Linus Pauling

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In existographies, Linus Pauling (54 BE-43 AE) (1901-1994 ACM) (IQ:190|#36) (ID:2.04|93) (RGM:430|1,350+) (PR:1,449|65AE / chemist:10) (Becker 160:29|7L) (Simmons 100:16) (FET:28) (GCE:#) (EPD:F9) (CR:90) (LH:9) (TL:101|#109) was an American chemical engineer and physical chemist, noted for []

Overview

Chemical bond

A c.1942 model of the tetrahedron, showing the electrons moving on different orbitals.[1]

Hook and eye | Model

In 1917, Pauling, age 16, as a chemical engineering student, at Oregon Agricultural College, was taught the Dalton-version of hook-and-eye bonding model, aka "hooked atoms" (TR:18)[2] model, according to which each atom had a certain number of hooks and eyes that allowed it to attach to other atoms, where a "chemical bond" resulted when a hook and eye connected:

Hook and eye model.png

Electron exchange | Model

In 1926, Pauling, in Europe, was working and or visiting with Walter Heitler and Fritz London, who were working on the exchange force model of the atom, wherein a bond forms when atoms approach one another, and, via wave mechanics, exchange electrons, which results in a system energy lowering, and hence a "bond energy" and "bond mechanism", mathematically derived which matched experimental data.[3]

In c.1930, Pauling solved the problem of the benzene ring having two equivalent structures, per reason that according to wave mechanics, the double bond has no localized position in the ring.

In 1932, Pauling had developed the hybrid orbital model of chemical bonding.

In 1939, Pauling published The Nature of the Chemical Bond, dedicated to Gilbert Lewis, would go on to become referred to as “bible of modern chemistry”.

Schrodinger | Negative entropy

See main: Life feeds on negative entropy

In 1987, Pauling, his memorial chapter “Schrodinger’s Contribution to Chemistry and Biology”, ripped into Schrodinger’s negative entropy model, in a baseline leveling way:[4]

“In respect to what extent Schrodinger contributed to modern biology, to our understanding of the nature of life, aside from his discovery of the Schrodinger equation, it is my opinion that he did not make an contribution whatever, or that perhaps, by his discussion of ‘negative entropy’, in relation to life, he made a negative contribution.”
— Linus Pauling (1987), “Schrodinger’s Contribution to Chemistry and Biology” (pgs. 228-29)

Pauling states the errors of Schrodinger frankly as follows:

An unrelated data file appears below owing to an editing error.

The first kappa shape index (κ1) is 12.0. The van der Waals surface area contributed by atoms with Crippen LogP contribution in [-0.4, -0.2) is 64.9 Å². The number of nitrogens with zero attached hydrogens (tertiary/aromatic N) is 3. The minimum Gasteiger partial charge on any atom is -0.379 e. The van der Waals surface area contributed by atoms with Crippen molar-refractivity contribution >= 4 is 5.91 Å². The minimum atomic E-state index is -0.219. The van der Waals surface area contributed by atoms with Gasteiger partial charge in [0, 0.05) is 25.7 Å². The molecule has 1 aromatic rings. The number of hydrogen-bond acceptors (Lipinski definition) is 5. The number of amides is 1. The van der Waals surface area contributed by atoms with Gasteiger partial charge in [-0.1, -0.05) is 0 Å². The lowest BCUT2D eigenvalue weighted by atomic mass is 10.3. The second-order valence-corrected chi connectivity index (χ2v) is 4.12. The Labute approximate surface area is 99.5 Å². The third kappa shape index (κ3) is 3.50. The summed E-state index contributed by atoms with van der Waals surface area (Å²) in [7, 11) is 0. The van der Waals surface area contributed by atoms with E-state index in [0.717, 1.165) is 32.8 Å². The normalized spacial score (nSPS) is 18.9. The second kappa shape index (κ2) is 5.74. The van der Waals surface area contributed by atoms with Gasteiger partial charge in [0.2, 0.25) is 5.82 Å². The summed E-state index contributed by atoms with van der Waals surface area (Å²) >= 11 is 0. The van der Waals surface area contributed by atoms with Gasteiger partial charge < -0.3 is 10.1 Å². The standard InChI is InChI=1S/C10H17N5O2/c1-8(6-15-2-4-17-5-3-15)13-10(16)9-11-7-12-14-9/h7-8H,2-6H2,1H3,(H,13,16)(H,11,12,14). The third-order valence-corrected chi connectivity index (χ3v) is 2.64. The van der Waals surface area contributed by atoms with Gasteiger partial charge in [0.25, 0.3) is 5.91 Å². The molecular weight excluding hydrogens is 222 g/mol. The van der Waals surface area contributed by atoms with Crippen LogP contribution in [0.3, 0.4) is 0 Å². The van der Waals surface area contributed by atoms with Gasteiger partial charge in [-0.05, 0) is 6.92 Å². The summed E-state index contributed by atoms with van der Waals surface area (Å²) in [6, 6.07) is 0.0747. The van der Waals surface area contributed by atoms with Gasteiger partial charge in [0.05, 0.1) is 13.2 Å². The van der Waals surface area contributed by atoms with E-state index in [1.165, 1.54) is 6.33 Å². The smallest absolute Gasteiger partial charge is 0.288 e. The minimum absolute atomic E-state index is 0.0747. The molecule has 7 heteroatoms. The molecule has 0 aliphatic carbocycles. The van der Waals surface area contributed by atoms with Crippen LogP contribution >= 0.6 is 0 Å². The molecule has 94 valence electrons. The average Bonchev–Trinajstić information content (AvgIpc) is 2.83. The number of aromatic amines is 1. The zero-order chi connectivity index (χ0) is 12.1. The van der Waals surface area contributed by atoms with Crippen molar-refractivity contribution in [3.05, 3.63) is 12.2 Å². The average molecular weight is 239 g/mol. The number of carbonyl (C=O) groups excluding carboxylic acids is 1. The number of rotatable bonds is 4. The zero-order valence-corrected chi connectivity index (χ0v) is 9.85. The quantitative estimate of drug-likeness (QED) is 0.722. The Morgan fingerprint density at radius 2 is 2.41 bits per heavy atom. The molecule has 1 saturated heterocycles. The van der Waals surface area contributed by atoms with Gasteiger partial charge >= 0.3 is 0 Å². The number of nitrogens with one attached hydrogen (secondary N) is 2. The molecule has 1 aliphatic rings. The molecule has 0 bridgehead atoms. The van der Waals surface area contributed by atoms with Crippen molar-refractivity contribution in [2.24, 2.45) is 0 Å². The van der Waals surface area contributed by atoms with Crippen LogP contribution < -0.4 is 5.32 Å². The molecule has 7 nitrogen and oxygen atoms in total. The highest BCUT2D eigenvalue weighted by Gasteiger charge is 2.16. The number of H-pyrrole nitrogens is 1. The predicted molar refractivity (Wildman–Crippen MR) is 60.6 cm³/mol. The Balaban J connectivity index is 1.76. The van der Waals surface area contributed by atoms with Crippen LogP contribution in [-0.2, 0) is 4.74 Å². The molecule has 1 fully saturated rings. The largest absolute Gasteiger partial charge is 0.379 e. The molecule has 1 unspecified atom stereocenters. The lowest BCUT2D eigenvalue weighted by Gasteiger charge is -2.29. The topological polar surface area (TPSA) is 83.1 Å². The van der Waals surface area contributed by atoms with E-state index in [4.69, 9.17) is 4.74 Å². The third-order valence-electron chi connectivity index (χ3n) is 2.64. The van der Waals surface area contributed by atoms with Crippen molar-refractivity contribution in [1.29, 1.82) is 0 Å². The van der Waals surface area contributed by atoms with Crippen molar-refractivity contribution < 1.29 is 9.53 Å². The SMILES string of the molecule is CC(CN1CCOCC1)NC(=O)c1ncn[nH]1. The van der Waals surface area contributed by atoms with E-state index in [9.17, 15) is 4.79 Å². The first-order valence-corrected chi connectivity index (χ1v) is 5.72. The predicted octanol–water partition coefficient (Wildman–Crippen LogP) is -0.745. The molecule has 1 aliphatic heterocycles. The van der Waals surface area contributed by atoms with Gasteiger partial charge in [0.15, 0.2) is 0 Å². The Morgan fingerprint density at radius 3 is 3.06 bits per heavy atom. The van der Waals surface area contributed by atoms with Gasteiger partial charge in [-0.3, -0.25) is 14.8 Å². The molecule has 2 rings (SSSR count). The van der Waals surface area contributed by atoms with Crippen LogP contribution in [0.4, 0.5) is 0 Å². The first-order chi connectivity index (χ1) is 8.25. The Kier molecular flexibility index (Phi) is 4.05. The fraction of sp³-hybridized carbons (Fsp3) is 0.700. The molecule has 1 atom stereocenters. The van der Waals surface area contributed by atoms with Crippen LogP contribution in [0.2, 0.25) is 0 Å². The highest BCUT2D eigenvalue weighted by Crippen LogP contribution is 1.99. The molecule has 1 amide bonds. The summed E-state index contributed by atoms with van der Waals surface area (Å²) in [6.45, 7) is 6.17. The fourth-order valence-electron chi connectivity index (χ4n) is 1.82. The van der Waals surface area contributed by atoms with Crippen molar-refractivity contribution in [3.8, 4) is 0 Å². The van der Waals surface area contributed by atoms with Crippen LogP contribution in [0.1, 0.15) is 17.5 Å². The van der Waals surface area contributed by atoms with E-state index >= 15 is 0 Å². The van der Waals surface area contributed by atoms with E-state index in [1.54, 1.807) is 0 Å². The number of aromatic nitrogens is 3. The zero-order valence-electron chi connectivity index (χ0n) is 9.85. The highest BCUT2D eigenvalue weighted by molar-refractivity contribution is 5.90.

“We know from the principles of thermodynamics, that the free energy of the organism necessarily decreases. One cannot say, without more information, whether there is an increase or a decrease in the entropy of the organism.”
— Linus Pauling (1989), “Schrodinger’s Contribution to Chemistry and Biology” (pg. 230)

This is a fairly intellectually powerful statement; not yet surpassed to date. Pauling, moreover, derides as follows:

“Life does not feed on negentropy as a cat laps up milk.”
— Linus Pauling (1989), “Schrodinger’s Contribution to Chemistry and Biology” (pg. #)

Pauling said that Schrodinger made “no contribution to our understanding of life”; that his lecture was too “vague and superficial” to be tolerated, even in a lay audience; pointing out that Schrodinger that he NEVER defines the system; concluding that anyone with “good understanding of Gibbs on chemical thermodynamics” would agree with him about this.

Quotes

Quotes | On

The following are quotes on Pauling:

“This explanation of the direction properties of valency was given by Pauling and Slater (1931).”
Walter Heitler (1956), Elementary Wave Mechanics (pgs. 173-74)[5]
“By virtually any standard of measure, Linus Pauling ranks as one of the most-influential and celebrated scientists of the twentieth century. Pauling’s The Nature of the Chemical Bond, in its three editions and numerous translations, is the most cited scientific book of all time.”
— Zeleck Herman (1997), “Force of Nature: the Life of Linus Pauling: Linus Pauling in His Own Words”[6]

Quotes | By

The following are quotes by Pauling:

“Only when I began studying chemical engineering, at Oregon Agricultural College, did I realize that I myself might discover something new about the nature of the world, and also have some new ideas that contributed to a better understanding of the universe.”
— Linus Pauling (c.1960), Publication[7]

End matter

References

  1. Tetrahedron (1940s) – OregonState.edu.
  2. Hooked atoms – Hmolpedia 2020.
  3. Heitler, Walter; London, Fritz; Pauling, Ava. (1926). “Photo”, Europe, OregonState.edu.
  4. Pauling, Linus. (1989). “Schrodinger’s Contribution to Chemistry and Biology”, in: Schrodinger: Centenary Celebration of a Polymath (§18, pgs. 225-). Cambridge University Press.
  5. Heitler, Walter. (1936). Elementary Wave Mechanics: with Application to Quantum Chemistry (directional properties, pgs. 173-74; benzine, pgs. 189-90). Oxford, 1958.
  6. Herman, Zeleck S. (1997). “Force of Nature: the Life of Linus Pauling: Linus Pauling in His Own Words”, Chemical Intelligencer, 2):60-62; in: Culture of Chemistry: The Best Articles on the Human Side of 20th-Century Chemistry from the Archives of the Chemical Intelligencer (editors: Balazs Hargittai and Istvan Hargittai) (pg. 89-91). Springer, 2015.
  7. Pauling, Linus. (c.1960). Linus Pauling in His Own Words: Selections From His Writings, Speeches and Interviews (editor: Barbara Marinacci) (pg. 42). Simon and Schuster, 1995.

External links

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